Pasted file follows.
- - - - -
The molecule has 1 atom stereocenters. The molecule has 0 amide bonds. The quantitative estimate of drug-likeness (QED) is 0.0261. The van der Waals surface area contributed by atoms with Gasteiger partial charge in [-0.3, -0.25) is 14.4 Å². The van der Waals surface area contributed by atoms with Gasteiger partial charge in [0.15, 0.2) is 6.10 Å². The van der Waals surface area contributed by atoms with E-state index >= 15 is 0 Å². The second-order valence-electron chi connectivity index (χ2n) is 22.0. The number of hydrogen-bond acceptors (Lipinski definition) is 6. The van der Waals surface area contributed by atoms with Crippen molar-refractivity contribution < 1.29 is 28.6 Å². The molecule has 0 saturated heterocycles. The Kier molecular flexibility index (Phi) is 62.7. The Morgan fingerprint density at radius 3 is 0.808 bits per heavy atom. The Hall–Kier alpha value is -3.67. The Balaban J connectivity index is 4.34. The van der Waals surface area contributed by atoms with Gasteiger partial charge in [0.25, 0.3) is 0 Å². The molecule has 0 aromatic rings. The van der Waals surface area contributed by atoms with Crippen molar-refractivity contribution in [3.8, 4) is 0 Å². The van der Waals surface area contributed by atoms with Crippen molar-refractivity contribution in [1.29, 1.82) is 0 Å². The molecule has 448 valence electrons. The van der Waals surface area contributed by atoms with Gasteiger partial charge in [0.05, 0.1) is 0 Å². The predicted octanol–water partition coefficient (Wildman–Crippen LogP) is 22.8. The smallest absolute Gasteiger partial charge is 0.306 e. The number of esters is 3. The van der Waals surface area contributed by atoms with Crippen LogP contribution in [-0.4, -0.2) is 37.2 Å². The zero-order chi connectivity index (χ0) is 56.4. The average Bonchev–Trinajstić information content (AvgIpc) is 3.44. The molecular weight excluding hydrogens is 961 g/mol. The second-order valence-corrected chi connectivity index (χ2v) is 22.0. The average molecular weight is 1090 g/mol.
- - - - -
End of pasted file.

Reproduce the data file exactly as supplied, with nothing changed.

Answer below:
The molecule has 1 atom stereocenters. The molecule has 0 amide bonds. The quantitative estimate of drug-likeness (QED) is 0.0261. The van der Waals surface area contributed by atoms with Gasteiger partial charge in [-0.3, -0.25) is 14.4 Å². The van der Waals surface area contributed by atoms with Gasteiger partial charge in [0.15, 0.2) is 6.10 Å². The van der Waals surface area contributed by atoms with E-state index >= 15 is 0 Å². The second-order valence-electron chi connectivity index (χ2n) is 22.0. The number of hydrogen-bond acceptors (Lipinski definition) is 6. The van der Waals surface area contributed by atoms with Crippen molar-refractivity contribution < 1.29 is 28.6 Å². The molecule has 0 saturated heterocycles. The Kier molecular flexibility index (Phi) is 62.7. The Morgan fingerprint density at radius 3 is 0.808 bits per heavy atom. The Hall–Kier alpha value is -3.67. The Balaban J connectivity index is 4.34. The van der Waals surface area contributed by atoms with Gasteiger partial charge in [0.25, 0.3) is 0 Å². The molecule has 0 aromatic rings. The van der Waals surface area contributed by atoms with Crippen molar-refractivity contribution in [3.8, 4) is 0 Å². The van der Waals surface area contributed by atoms with Crippen molar-refractivity contribution in [1.29, 1.82) is 0 Å². The molecule has 448 valence electrons. The van der Waals surface area contributed by atoms with Gasteiger partial charge in [0.05, 0.1) is 0 Å². The predicted octanol–water partition coefficient (Wildman–Crippen LogP) is 22.8. The smallest absolute Gasteiger partial charge is 0.306 e. The number of esters is 3. The van der Waals surface area contributed by atoms with Crippen LogP contribution in [-0.4, -0.2) is 37.2 Å². The zero-order chi connectivity index (χ0) is 56.4. The average Bonchev–Trinajstić information content (AvgIpc) is 3.44. The molecular weight excluding hydrogens is 961 g/mol. The second-order valence-corrected chi connectivity index (χ2v) is 22.0. The average molecular weight is 1090 g/mol.